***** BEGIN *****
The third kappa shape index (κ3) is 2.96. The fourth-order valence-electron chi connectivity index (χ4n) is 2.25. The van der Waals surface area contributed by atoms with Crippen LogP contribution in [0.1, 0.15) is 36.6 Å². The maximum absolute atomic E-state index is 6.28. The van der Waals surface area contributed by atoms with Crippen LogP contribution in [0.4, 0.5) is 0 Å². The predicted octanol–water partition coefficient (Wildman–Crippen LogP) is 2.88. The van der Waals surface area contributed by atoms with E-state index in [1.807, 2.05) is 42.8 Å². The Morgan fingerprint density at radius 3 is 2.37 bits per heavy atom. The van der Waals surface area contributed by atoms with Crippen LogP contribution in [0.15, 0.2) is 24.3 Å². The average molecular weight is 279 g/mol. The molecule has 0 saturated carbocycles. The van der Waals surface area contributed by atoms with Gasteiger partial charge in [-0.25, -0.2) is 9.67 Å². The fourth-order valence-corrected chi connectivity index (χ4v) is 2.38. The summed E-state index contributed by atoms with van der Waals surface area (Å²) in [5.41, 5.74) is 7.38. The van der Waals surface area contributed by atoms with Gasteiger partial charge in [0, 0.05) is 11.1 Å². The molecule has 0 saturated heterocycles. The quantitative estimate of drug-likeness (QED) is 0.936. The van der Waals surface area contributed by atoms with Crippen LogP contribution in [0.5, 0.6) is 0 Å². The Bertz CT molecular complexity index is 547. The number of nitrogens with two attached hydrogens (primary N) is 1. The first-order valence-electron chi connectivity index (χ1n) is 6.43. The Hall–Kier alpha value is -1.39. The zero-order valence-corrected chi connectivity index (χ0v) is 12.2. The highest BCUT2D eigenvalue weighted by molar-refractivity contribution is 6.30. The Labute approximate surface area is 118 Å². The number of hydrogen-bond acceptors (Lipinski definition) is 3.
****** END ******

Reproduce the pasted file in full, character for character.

The third kappa shape index (κ3) is 2.96. The fourth-order valence-electron chi connectivity index (χ4n) is 2.25. The van der Waals surface area contributed by atoms with Crippen LogP contribution in [0.1, 0.15) is 36.6 Å². The maximum absolute atomic E-state index is 6.28. The van der Waals surface area contributed by atoms with Crippen LogP contribution in [0.4, 0.5) is 0 Å². The predicted octanol–water partition coefficient (Wildman–Crippen LogP) is 2.88. The van der Waals surface area contributed by atoms with E-state index in [1.807, 2.05) is 42.8 Å². The Morgan fingerprint density at radius 3 is 2.37 bits per heavy atom. The van der Waals surface area contributed by atoms with Crippen LogP contribution in [0.15, 0.2) is 24.3 Å². The average molecular weight is 279 g/mol. The molecule has 0 saturated carbocycles. The van der Waals surface area contributed by atoms with Gasteiger partial charge in [-0.25, -0.2) is 9.67 Å². The fourth-order valence-corrected chi connectivity index (χ4v) is 2.38. The summed E-state index contributed by atoms with van der Waals surface area (Å²) in [5.41, 5.74) is 7.38. The van der Waals surface area contributed by atoms with Gasteiger partial charge in [0, 0.05) is 11.1 Å². The molecule has 0 saturated heterocycles. The quantitative estimate of drug-likeness (QED) is 0.936. The van der Waals surface area contributed by atoms with Crippen LogP contribution in [0.5, 0.6) is 0 Å². The Bertz CT molecular complexity index is 547. The number of nitrogens with two attached hydrogens (primary N) is 1. The first-order valence-electron chi connectivity index (χ1n) is 6.43. The Hall–Kier alpha value is -1.39. The zero-order valence-corrected chi connectivity index (χ0v) is 12.2. The highest BCUT2D eigenvalue weighted by molar-refractivity contribution is 6.30. The Labute approximate surface area is 118 Å². The number of hydrogen-bond acceptors (Lipinski definition) is 3.